by Elena Kaufman
Iris Katz’s neighbor returned from six months in Florida to hear suspicious sounds coming through her adjoining wall—incessant scratching, barking, yelping—and the stench of something rotten. The women didn’t know each other except to say hello on the front walk. Mrs. Lowther told the men she was kept busy with five grandchildren. Two policemen forced their way into Mrs. Katz’s home but had difficulty getting past the front hall when mewing cats swarmed them. Rottenness blossomed, clinging to their clothes. Officers Jameson and Keele sealed themselves inside the house so that the creatures wouldn’t get out. Jameson called out for the eighty-year-old resident but there was no answer, only a scattering patter on the linoleum floor and distressed cries. The heat in the place was above eighty degrees, and not a single window was open. What they witnessed in the living room made Jameson call an ambulance.
At first, he couldn’t understand what he was looking at: a thousand tiny movements in a tower of jumbled animals. The sofa teemed with babies and newborns, live ones with pink noses and suckling mouths. Cats’ tails swatted rabbits while rabbits nibbled foam in the furniture or hopped frantically in every direction. Mice scattered under the sofa, and one feline surfaced with its jaws clamped on a gray tail flipping wildly. A group of birds, perched on a nearby bookshelf, watched the action below. Jameson thought he saw a ferret slinking by, and he couldn’t tell if the animals splayed out on the floor were even alive. A litter of newborn kittens clumped together by the leg of the couch while their mother stretched out beside them, teats exposed to other creatures that suckled her. There was something else on the sofa, something that confused the men: a large, undulating object. Jameson pushed the couch with his boot and everything alive scampered away.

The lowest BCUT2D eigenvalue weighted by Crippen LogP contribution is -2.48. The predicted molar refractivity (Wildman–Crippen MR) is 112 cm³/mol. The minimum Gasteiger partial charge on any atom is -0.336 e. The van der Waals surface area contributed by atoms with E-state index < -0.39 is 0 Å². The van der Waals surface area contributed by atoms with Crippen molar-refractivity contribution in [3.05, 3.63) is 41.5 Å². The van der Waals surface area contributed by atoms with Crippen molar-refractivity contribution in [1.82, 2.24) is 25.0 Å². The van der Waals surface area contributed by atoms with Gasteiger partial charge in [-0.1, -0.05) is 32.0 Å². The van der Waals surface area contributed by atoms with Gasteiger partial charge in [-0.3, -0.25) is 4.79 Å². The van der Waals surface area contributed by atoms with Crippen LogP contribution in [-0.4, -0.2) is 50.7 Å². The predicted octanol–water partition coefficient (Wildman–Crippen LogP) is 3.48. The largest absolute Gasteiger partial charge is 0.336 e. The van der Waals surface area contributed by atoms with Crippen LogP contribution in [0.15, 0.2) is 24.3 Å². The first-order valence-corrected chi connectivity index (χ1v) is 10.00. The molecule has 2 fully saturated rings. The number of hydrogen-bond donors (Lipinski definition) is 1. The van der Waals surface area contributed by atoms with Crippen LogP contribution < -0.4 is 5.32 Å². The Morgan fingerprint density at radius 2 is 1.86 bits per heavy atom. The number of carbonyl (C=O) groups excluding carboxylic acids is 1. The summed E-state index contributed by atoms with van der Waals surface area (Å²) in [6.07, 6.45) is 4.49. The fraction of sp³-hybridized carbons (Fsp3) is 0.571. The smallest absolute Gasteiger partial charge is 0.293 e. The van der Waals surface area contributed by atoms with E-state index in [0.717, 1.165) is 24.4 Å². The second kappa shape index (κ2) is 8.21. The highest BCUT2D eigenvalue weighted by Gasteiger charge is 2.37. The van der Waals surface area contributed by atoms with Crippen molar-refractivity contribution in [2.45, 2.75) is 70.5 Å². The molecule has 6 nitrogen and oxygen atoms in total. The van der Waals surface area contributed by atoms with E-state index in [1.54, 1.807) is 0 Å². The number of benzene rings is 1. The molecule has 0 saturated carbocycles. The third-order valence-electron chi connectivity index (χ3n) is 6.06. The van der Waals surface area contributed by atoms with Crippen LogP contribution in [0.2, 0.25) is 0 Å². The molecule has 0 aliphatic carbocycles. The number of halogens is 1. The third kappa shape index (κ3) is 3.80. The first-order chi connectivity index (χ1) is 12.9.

Then she was revealed. The woman’s eyes were closed and her face was cotton white, except for a sprinkling of age spots on her cheeks. Her nightgown, tangled around her legs, was torn up the side and riddled with tiny holes. Keele gagged when the woman’s white hair ruffled up from a tail which whipped out of her bun. In her bun was a nest of baby mice.
The odor was of urine, excrement, and bleach. They held their jackets over their noses, but it didn’t stop their eyes from watering.
“Oh, Jesus,” Jameson said. He pulled the women’s nightgown away from the twitchy rabbit to see fresh spots of blood dotting her legs. When he shook her by the shoulder, she didn’t respond. Keele backed up and tripped over a cat before running outside to vomit on the lawn.
Jameson stayed put. “Ma’am? It’s the police.” His voice was muffled from under his jacket. The woman didn’t move, so he held his breath and leaned in to put a finger on her long and bony wrist. Under the thin blue veins he felt a slight flutter.
She’s got a pulse, he thought. “Get back in here, Keele,” he yelled. The second officer took his time returning, and when he did he was plugging his nose with thick fingers.
“My God, would you look at that,” Jameson said. The cats were eating the stuffing from the sofa. “They’re starving.”
Keele averted his eyes up to the top of a bookshelf where three yellow and one blue Budgie were preening each other. Then one of the woman’s legs slid off the couch, and the animals returned to swarm her, and Jameson had to shoo them away with his shiny, black boot.
Her eyes remained closed and she was so light that Jameson could have been lifting one of his children. He propped her upper body on the armrest. Up close he could see small, red incisions on her neck.
“She’s lost a lot of blood, probably over a period of time. We’re in the danger zone, Keele. Make the call. Now.”
After the officers checked her in at the hospital, instead of going for their usual drink, they found reasons to part. Jameson didn’t mention the case to his wife. They had three young children and, as soon as he got home, he took the twins on his lap and she went to her yoga class.
In his bachelor’s apartment, Keele sat on the toilet and wept. He couldn’t imagine getting rid of Sherlock, but that night he locked his bedroom door for the first time and his cat whined outside it until four in the morning.
* * *
Mrs. Iris Katz was treated for ten mice bites, fifty-eight rabbit bites, sixty-three scratches, and a serious case of toxoplasmosis. The officers questioned her in hospital in the presence of a psychologist.